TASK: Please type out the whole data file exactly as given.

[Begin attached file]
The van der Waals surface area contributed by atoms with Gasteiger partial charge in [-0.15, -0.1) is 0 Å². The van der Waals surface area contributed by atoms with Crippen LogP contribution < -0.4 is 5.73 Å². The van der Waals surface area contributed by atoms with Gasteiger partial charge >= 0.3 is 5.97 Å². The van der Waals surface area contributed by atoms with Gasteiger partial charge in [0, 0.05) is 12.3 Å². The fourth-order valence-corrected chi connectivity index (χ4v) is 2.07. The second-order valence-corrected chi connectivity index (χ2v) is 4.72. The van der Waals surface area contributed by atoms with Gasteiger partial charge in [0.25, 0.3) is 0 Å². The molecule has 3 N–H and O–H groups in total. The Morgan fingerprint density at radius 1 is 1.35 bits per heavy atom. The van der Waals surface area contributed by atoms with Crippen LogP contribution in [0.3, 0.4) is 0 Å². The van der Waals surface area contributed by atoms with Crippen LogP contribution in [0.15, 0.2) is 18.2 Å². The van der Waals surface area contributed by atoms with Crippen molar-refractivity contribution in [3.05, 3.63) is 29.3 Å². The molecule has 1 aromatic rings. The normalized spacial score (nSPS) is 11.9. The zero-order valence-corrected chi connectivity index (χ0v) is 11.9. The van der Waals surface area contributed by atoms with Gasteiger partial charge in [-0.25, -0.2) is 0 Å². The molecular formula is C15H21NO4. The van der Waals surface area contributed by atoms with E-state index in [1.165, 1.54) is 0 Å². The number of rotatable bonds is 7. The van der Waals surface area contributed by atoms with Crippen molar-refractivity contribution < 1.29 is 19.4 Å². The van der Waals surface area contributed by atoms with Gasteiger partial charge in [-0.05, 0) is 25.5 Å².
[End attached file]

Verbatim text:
The van der Waals surface area contributed by atoms with Gasteiger partial charge in [-0.15, -0.1) is 0 Å². The van der Waals surface area contributed by atoms with Crippen LogP contribution < -0.4 is 5.73 Å². The van der Waals surface area contributed by atoms with Gasteiger partial charge >= 0.3 is 5.97 Å². The van der Waals surface area contributed by atoms with Gasteiger partial charge in [0, 0.05) is 12.3 Å². The fourth-order valence-corrected chi connectivity index (χ4v) is 2.07. The second-order valence-corrected chi connectivity index (χ2v) is 4.72. The van der Waals surface area contributed by atoms with Gasteiger partial charge in [0.25, 0.3) is 0 Å². The molecule has 3 N–H and O–H groups in total. The Morgan fingerprint density at radius 1 is 1.35 bits per heavy atom. The van der Waals surface area contributed by atoms with Crippen LogP contribution in [0.3, 0.4) is 0 Å². The van der Waals surface area contributed by atoms with Crippen LogP contribution in [0.15, 0.2) is 18.2 Å². The van der Waals surface area contributed by atoms with Crippen molar-refractivity contribution in [3.05, 3.63) is 29.3 Å². The molecule has 1 aromatic rings. The normalized spacial score (nSPS) is 11.9. The zero-order valence-corrected chi connectivity index (χ0v) is 11.9. The van der Waals surface area contributed by atoms with Gasteiger partial charge in [-0.25, -0.2) is 0 Å². The molecular formula is C15H21NO4. The van der Waals surface area contributed by atoms with E-state index in [1.165, 1.54) is 0 Å². The number of rotatable bonds is 7. The van der Waals surface area contributed by atoms with Crippen molar-refractivity contribution < 1.29 is 19.4 Å². The van der Waals surface area contributed by atoms with Gasteiger partial charge in [-0.05, 0) is 25.5 Å².